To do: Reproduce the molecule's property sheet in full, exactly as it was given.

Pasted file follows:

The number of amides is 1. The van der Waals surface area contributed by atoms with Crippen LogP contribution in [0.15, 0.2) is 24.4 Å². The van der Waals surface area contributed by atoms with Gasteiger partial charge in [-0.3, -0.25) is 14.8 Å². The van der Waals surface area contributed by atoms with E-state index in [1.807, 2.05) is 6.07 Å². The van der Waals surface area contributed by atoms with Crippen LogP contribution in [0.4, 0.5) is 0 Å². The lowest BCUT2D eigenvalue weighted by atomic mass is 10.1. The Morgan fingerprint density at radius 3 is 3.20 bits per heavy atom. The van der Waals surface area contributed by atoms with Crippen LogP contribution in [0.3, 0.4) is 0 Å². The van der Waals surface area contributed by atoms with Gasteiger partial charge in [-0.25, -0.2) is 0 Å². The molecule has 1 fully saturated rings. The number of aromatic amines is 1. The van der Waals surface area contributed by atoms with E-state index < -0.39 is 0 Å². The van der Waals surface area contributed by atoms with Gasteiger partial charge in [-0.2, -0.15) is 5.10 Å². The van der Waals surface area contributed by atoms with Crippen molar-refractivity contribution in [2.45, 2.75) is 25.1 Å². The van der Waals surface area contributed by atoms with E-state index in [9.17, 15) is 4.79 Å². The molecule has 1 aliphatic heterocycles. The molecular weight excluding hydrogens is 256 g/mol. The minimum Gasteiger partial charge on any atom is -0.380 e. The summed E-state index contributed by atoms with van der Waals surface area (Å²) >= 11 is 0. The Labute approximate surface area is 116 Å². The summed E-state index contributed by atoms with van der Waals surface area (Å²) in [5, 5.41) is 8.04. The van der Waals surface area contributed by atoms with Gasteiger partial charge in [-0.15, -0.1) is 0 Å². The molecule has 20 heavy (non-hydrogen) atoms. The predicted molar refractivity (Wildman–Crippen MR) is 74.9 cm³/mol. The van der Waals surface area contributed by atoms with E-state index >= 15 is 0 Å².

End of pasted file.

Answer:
The number of amides is 1. The van der Waals surface area contributed by atoms with Crippen LogP contribution in [0.15, 0.2) is 24.4 Å². The van der Waals surface area contributed by atoms with Gasteiger partial charge in [-0.3, -0.25) is 14.8 Å². The van der Waals surface area contributed by atoms with E-state index in [1.807, 2.05) is 6.07 Å². The van der Waals surface area contributed by atoms with Crippen LogP contribution in [0.4, 0.5) is 0 Å². The lowest BCUT2D eigenvalue weighted by atomic mass is 10.1. The Morgan fingerprint density at radius 3 is 3.20 bits per heavy atom. The van der Waals surface area contributed by atoms with Crippen LogP contribution in [0.3, 0.4) is 0 Å². The van der Waals surface area contributed by atoms with Gasteiger partial charge in [-0.25, -0.2) is 0 Å². The molecule has 1 fully saturated rings. The number of aromatic amines is 1. The van der Waals surface area contributed by atoms with E-state index < -0.39 is 0 Å². The van der Waals surface area contributed by atoms with Gasteiger partial charge in [-0.2, -0.15) is 5.10 Å². The van der Waals surface area contributed by atoms with Crippen molar-refractivity contribution in [2.45, 2.75) is 25.1 Å². The van der Waals surface area contributed by atoms with E-state index in [9.17, 15) is 4.79 Å². The molecule has 1 aliphatic heterocycles. The molecular weight excluding hydrogens is 256 g/mol. The minimum Gasteiger partial charge on any atom is -0.380 e. The summed E-state index contributed by atoms with van der Waals surface area (Å²) >= 11 is 0. The Labute approximate surface area is 116 Å². The summed E-state index contributed by atoms with van der Waals surface area (Å²) in [5, 5.41) is 8.04. The van der Waals surface area contributed by atoms with Gasteiger partial charge in [-0.15, -0.1) is 0 Å². The molecule has 20 heavy (non-hydrogen) atoms. The predicted molar refractivity (Wildman–Crippen MR) is 74.9 cm³/mol. The van der Waals surface area contributed by atoms with E-state index >= 15 is 0 Å².